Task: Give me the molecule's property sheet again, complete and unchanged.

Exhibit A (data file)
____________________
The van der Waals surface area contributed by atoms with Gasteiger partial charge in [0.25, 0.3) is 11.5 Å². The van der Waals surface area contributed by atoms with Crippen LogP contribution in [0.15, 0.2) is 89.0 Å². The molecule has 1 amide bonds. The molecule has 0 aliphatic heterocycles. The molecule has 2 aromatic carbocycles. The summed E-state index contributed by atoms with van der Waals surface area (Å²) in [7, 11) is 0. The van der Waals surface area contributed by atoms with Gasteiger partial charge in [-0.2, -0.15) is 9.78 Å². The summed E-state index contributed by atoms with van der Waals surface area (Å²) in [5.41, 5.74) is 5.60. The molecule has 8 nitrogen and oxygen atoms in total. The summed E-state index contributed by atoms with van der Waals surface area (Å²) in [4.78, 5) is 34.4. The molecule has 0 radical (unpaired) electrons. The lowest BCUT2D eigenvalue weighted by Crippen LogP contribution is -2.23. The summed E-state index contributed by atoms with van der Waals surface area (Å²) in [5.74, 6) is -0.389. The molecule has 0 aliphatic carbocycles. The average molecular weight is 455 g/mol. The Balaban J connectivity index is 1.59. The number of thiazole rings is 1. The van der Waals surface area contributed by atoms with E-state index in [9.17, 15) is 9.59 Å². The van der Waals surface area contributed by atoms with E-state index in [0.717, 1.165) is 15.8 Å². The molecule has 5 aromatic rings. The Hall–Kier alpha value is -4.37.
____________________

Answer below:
The van der Waals surface area contributed by atoms with Gasteiger partial charge in [0.25, 0.3) is 11.5 Å². The van der Waals surface area contributed by atoms with Crippen LogP contribution in [0.15, 0.2) is 89.0 Å². The molecule has 1 amide bonds. The molecule has 0 aliphatic heterocycles. The molecule has 2 aromatic carbocycles. The summed E-state index contributed by atoms with van der Waals surface area (Å²) in [7, 11) is 0. The van der Waals surface area contributed by atoms with Gasteiger partial charge in [-0.2, -0.15) is 9.78 Å². The summed E-state index contributed by atoms with van der Waals surface area (Å²) in [5.41, 5.74) is 5.60. The molecule has 8 nitrogen and oxygen atoms in total. The summed E-state index contributed by atoms with van der Waals surface area (Å²) in [4.78, 5) is 34.4. The molecule has 0 radical (unpaired) electrons. The lowest BCUT2D eigenvalue weighted by Crippen LogP contribution is -2.23. The summed E-state index contributed by atoms with van der Waals surface area (Å²) in [5.74, 6) is -0.389. The molecule has 0 aliphatic carbocycles. The average molecular weight is 455 g/mol. The Balaban J connectivity index is 1.59. The number of thiazole rings is 1. The van der Waals surface area contributed by atoms with E-state index in [9.17, 15) is 9.59 Å². The van der Waals surface area contributed by atoms with E-state index in [0.717, 1.165) is 15.8 Å². The molecule has 5 aromatic rings. The Hall–Kier alpha value is -4.37.